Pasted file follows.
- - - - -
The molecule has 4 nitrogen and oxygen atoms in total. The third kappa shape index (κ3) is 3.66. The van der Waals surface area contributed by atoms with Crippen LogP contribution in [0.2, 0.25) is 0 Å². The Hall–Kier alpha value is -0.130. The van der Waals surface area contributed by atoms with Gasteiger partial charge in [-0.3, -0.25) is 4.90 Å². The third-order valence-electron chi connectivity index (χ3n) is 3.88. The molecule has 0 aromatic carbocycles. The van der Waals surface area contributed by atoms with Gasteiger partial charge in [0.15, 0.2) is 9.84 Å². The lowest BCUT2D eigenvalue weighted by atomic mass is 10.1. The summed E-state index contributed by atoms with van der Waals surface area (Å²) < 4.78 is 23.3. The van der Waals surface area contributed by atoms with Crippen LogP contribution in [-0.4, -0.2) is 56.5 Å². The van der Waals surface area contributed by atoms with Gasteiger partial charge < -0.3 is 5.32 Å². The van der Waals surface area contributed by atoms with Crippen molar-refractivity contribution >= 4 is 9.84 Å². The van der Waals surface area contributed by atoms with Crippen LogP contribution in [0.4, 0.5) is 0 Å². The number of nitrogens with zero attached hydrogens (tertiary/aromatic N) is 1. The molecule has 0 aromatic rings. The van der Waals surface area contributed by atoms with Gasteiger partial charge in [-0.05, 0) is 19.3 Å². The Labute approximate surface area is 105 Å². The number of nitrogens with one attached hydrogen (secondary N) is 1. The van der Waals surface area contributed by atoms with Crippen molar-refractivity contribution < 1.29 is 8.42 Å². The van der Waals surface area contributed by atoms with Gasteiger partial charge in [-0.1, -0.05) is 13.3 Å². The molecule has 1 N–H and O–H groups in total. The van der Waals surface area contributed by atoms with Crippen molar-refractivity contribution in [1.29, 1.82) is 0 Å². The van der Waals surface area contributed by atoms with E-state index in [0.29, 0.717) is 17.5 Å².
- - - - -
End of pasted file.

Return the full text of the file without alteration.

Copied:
The molecule has 4 nitrogen and oxygen atoms in total. The third kappa shape index (κ3) is 3.66. The van der Waals surface area contributed by atoms with Crippen LogP contribution in [0.2, 0.25) is 0 Å². The Hall–Kier alpha value is -0.130. The van der Waals surface area contributed by atoms with Gasteiger partial charge in [-0.3, -0.25) is 4.90 Å². The third-order valence-electron chi connectivity index (χ3n) is 3.88. The molecule has 0 aromatic carbocycles. The van der Waals surface area contributed by atoms with Gasteiger partial charge in [0.15, 0.2) is 9.84 Å². The lowest BCUT2D eigenvalue weighted by atomic mass is 10.1. The summed E-state index contributed by atoms with van der Waals surface area (Å²) < 4.78 is 23.3. The van der Waals surface area contributed by atoms with Crippen LogP contribution in [-0.4, -0.2) is 56.5 Å². The van der Waals surface area contributed by atoms with Gasteiger partial charge < -0.3 is 5.32 Å². The van der Waals surface area contributed by atoms with Crippen molar-refractivity contribution >= 4 is 9.84 Å². The van der Waals surface area contributed by atoms with Crippen LogP contribution in [0.4, 0.5) is 0 Å². The number of nitrogens with zero attached hydrogens (tertiary/aromatic N) is 1. The molecule has 0 aromatic rings. The van der Waals surface area contributed by atoms with Gasteiger partial charge in [-0.05, 0) is 19.3 Å². The Labute approximate surface area is 105 Å². The number of nitrogens with one attached hydrogen (secondary N) is 1. The van der Waals surface area contributed by atoms with Crippen molar-refractivity contribution < 1.29 is 8.42 Å². The van der Waals surface area contributed by atoms with Gasteiger partial charge in [-0.1, -0.05) is 13.3 Å². The molecule has 1 N–H and O–H groups in total. The van der Waals surface area contributed by atoms with Crippen molar-refractivity contribution in [1.29, 1.82) is 0 Å². The van der Waals surface area contributed by atoms with E-state index in [0.29, 0.717) is 17.5 Å².